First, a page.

Tuesday, 5 January 2016

While Turkey Blusters, Russia quietly backs down

While Turkey Blusters, Russia quietly backs down

By Victoria Kelly-Clark

In the 17 seconds the Turkish Airforce utilised to take down a Russian bomber, a 63 year peace between Russia and NATO was destroyed. As the tentative alliance between Russia and the NATO powers splinters, many have been surprised by the restraint Russia has shown in simply placing economic sanctions on Turkey rather than taking military action.

Declaring that Turkey’s attack was a ‘stab in the back’ Russia announced that as of January the 1st 2016 Russia would end charter flights between the two countries; place a ban on hiring any new Turkish nationals and place import restrictions on certain Turkish goods.

It Could Have Been Worse

Certainly it could have been worse; Russia in previous years would have resorted to military action as they did in Georgia. However, extenuating circumstances appear to have caused Russian President, Vladimir Putin, to exercise restraint.

At present Russia is overextended, engaging in two theatres of war. Concurrent with the ISIS campaign, Russia is continuing its activities in the Ukraine where this week it suffered a setback thanks to Ukrainian nationalists.

On Tuesday while Turkey was downing the Russian plane, Ukrainian nationalists blew up several Ukrainian power transmission towers which were providing the bulk of electricity for the breakaway Crimean republic. Although now an independent province, the region still receives all its electricity from the Ukrainian power grid. This resulting state of emergency has caught the Russian government of guard as it cannot afford another incursion into Ukrainian territory to fix the problem.

Russia’s Impotence

Russia now faces a challenge; militarily it cannot respond to the Crimean crisis because sending troops in will cause a backlash from western powers, endangering any alliance in the Syrian campaign. Likewise, it will only do so much to Turkey, who, as a NATO member, has the support of 28 European allies and is Russia’s second biggest consumer of gas and oil due to the current energy climate. As Mikhail Kruitkin, a partner in the RusEnergy consulting firm, told Reuters.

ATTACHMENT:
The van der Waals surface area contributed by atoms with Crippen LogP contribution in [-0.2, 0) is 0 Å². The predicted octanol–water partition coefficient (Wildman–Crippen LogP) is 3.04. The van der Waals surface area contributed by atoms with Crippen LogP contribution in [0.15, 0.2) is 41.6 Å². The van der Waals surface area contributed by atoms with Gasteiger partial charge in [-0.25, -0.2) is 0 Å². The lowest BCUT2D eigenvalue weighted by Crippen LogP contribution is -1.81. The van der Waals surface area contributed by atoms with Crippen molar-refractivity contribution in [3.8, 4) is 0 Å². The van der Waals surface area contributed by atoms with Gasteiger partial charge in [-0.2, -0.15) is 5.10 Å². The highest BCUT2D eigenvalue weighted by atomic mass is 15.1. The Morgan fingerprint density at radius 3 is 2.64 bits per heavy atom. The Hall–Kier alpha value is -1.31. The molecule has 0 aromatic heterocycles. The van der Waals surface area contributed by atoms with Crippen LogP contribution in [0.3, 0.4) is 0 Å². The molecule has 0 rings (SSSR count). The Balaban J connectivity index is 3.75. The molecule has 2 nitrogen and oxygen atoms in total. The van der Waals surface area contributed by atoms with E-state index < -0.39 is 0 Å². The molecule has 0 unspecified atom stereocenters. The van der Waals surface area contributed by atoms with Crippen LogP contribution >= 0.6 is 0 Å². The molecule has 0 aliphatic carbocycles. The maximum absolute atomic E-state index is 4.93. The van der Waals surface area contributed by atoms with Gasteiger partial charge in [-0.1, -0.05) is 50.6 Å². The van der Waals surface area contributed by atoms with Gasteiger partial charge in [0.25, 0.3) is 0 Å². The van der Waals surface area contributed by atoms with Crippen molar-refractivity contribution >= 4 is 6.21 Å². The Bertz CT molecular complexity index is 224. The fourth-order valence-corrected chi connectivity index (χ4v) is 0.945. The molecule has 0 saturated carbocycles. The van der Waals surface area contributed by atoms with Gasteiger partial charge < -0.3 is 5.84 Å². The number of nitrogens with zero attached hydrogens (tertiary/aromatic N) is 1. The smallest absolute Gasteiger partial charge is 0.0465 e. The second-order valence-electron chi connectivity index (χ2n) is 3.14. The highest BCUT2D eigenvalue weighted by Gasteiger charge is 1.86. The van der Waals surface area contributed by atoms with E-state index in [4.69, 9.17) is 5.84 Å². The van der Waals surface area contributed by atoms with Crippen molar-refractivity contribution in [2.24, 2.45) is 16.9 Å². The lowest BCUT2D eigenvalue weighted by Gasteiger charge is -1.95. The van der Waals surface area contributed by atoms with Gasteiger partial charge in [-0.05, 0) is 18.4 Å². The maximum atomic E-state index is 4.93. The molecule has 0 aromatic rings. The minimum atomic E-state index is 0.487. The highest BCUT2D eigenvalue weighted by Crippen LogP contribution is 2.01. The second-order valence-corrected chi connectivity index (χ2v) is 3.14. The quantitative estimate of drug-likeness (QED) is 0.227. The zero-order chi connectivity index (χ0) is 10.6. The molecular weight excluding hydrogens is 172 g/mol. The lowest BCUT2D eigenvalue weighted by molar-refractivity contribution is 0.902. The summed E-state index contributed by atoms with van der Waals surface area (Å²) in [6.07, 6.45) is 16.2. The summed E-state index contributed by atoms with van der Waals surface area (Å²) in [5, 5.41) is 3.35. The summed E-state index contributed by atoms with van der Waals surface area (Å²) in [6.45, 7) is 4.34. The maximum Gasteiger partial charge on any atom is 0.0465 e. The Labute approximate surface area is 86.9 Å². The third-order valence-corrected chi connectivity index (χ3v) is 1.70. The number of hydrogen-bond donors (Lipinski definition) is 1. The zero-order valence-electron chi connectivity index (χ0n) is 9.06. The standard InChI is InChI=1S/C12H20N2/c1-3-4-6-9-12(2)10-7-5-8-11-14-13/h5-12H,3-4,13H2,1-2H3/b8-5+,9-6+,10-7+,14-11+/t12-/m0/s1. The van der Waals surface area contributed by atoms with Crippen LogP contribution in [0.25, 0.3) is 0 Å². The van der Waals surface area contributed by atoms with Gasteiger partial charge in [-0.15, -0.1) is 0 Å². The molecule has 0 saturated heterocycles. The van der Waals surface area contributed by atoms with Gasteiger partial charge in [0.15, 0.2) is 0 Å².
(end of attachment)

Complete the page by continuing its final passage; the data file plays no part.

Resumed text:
‘The loss of such a big market as Turkey would be very sensitive for both the (Russian) state budget and for Gasprom (government owned oil and gas company)’.

A Wayward Turkey?

Turkey is also not getting off the hook. According to recent reports, many of its NATO allies are aghast at its actions this week.  France, Germany, Serbia and Greece have all made negative statements about Turkey’s recent behaviour, with RIA NOVISTI reporting that France at Wednesday’s emergency meeting of NATO allies declared that ‘Turkish activities were undermining the operation against the Islamic State militant group.’

But Turkey’s recent behaviour is more about protecting their domestic security and its current frustration with Russia’s involvement in Syria. In recent months Turkey has been successfully playing its own domestic security game in northern Syria. Aiding Washington in its war on ISIS, Turkey has utilised its access to United States military installations to destroy its own enemies who are fighting ISIS in northern Syria, the Kurds.

Currently engaged in an open civil conflict with the 20 million Kurds inside Turkey, the Kurdish forces in northern Syria are regarded by Turkey as a serious threat to their domestic stability. Kurdish separatist have attacked Turkey on numerous occasions and, now allied to Russia, the Kurds are no longer an easy target. Moreover, they are being armed by the United States and Russia and Turkey worries that these weapons may end up in the hands of their domestic terrorists instead of the anti-ISIS militia. If this is the case, Turkey fears it to may have a civil war on its hands causing further instability in the region.

 While Turkey Blusters Russia quietly backs down was published in The Vision Times on
Dec 1 2015

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